I ended up finishing the race in 1:56:34, a big PB over last year for me.  I was 14th out of 52 women in my age group which I am very pleased with!  Looking back I know I could/should have pushed harder in the run.  I let the heat and the voice in my head get in the way a bit.  Overall I am super happy with the race.  It was a big confidence booster in getting me ready for my 70.3.  

Stayed tuned for the next race!

Friday, 15 May 2015

D-Blog Week Day 5: Foods on Friday

Today we are to talk about food and share either what we ate in the last couple of days, a recipe or meal idea.  I decided to share my go to meal after a hard workout session.  I crave this after a good, long sweaty workout and rarely deviate.  It is simple but delicious.

2 eggs & 1 egg white, whisked
1/4 cup cheese (I like feta)
chopped onion
chopped pepper
chopped zucchini

Grill up the veggies, except for the spinach, together.  Add in egg mixture.  Add Spinach once half way cooked.  I like to cook mine so there is absolutely no goo left (gross).  Throw salsa on top and voila - delicious!

I will usually have this with an apple and some almonds.  Satisfying and tasty!

Thursday, 14 May 2015

D-Blog Week Day 4 - Changes

Today’s topic is Changes.  Today let's talk about changes, in one of two ways.  Either tell us what you'd most like to see change about diabetes, in any way.  This can be management tools, devices, medications, people's perceptions, your own feelings – anything at all that you feel could use changing.  OR reflect back on some changes you or your loved one has seen or been through since being diagnosed with diabetes.  Were they expected or did they surprise you?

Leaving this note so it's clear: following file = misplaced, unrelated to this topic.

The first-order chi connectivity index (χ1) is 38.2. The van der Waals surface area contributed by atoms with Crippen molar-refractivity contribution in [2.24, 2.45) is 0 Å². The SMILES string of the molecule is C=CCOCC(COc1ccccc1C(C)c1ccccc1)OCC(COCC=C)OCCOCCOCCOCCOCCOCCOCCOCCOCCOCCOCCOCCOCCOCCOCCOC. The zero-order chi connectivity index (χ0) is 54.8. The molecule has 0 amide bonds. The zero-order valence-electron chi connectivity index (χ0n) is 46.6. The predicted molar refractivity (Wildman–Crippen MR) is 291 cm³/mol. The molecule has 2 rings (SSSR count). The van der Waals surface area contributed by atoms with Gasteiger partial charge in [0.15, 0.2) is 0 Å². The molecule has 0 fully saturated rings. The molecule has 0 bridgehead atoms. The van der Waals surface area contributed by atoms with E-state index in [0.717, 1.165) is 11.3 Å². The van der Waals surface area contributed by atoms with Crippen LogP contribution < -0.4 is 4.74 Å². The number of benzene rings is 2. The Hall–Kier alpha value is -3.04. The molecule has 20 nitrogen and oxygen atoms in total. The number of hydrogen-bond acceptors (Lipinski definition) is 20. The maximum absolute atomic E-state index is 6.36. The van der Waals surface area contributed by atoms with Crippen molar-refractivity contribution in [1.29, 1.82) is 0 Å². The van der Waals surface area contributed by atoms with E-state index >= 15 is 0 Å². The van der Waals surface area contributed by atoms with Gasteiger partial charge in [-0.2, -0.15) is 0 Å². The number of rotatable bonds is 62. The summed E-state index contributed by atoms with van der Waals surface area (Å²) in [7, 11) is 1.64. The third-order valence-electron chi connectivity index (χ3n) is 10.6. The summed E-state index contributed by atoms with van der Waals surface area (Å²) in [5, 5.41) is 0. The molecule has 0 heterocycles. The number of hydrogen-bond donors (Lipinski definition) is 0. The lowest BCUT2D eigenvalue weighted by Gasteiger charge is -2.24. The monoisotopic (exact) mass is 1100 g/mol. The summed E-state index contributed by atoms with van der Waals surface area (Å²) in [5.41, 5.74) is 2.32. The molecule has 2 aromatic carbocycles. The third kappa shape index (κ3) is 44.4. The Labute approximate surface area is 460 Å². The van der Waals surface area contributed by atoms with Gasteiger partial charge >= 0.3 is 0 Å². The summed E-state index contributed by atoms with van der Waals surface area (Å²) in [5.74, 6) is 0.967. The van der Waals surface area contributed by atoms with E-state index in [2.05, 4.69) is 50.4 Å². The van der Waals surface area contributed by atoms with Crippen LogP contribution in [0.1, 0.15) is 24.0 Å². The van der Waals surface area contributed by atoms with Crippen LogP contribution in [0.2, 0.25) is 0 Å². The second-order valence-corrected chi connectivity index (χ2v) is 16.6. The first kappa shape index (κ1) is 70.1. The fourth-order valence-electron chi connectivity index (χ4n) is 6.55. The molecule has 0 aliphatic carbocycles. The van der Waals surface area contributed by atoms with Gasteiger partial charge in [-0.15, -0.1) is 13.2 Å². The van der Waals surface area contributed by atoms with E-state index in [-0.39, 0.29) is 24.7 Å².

The obvious change I would like to see is for Diabetes to disappear overnight, never to return.  That would be my ultimate dream come true.  Since that is unlikely I had to think hard about what bothers me most and how I would like to see it change.  

I would like to change peoples perceptions and attitudes towards the disease.  On that note, here are the top things I would love to never hear again:
  • Are you sure you have Type 1 diabetes?  Weren't you a bit old to get that?
  • Is it because you ate too much sugar?
  • Sorry, I would offer you a piece of this but I know you can't eat it.
  • Can you eat that?
  • So does that mean you can never eat sugar again?
  • So your insulin pump must be great, does everything for you!
  • Did you hear that eating lots of cinnamon might cure you?
  • My friend's aunt had her leg amputated and went blind because of Type 1 diabetes, you need to be careful.
  • Does that mean you can't have kids?
  • I read about cleanses you can do that will cure you.
  • You make it look easy, it must not be too serious.
  • You must have the bad kind if you need to use needles.
  • I could never be diabetic, I am scared of needles and hate blood.
As I was typing this list I could feel my blood pressure mounting. The list could actually take up pages upon pages. I know that all of the above sound so cliche and we have all heard them before. It is amazing that people think and say these things.  I do my best to try and educate, but sometimes I want to just drop kick people.  I particularly get mad when people suggest I try certain diets to cure myself, or assume I cannot eat certain things.  

There are so many misconceptions about Type 1 diabetes and it is extremely frustrating.  I think that as people living with the disease, we often try to hide how serious it really is.  It is hard to admit sometimes, but this disease is very serious and we are all responsible 24 hours a day, every day, to keep ourselves alive.  It never gives us a break and is always at the front of our thoughts.  

Change is definitely needed!  

Wednesday, 13 May 2015

D-Blog Week Day 3 - Clean It Out

Today’s topic is Clean it Out.  Yesterday we kept stuff in, so today let's clear stuff out.  What is in your diabetic closet that needs to be cleaned out?  This can be an actual physical belonging, or it can be something you're mentally or emotionally hanging on to.  Why are you keeping it and why do you need to get rid of it? 

I like the idea of keeping my diabetes in a closet! It would be ideal to shove it away in a dark closet in the basement and forget about it.  However so far this is not possible (if it is let me know).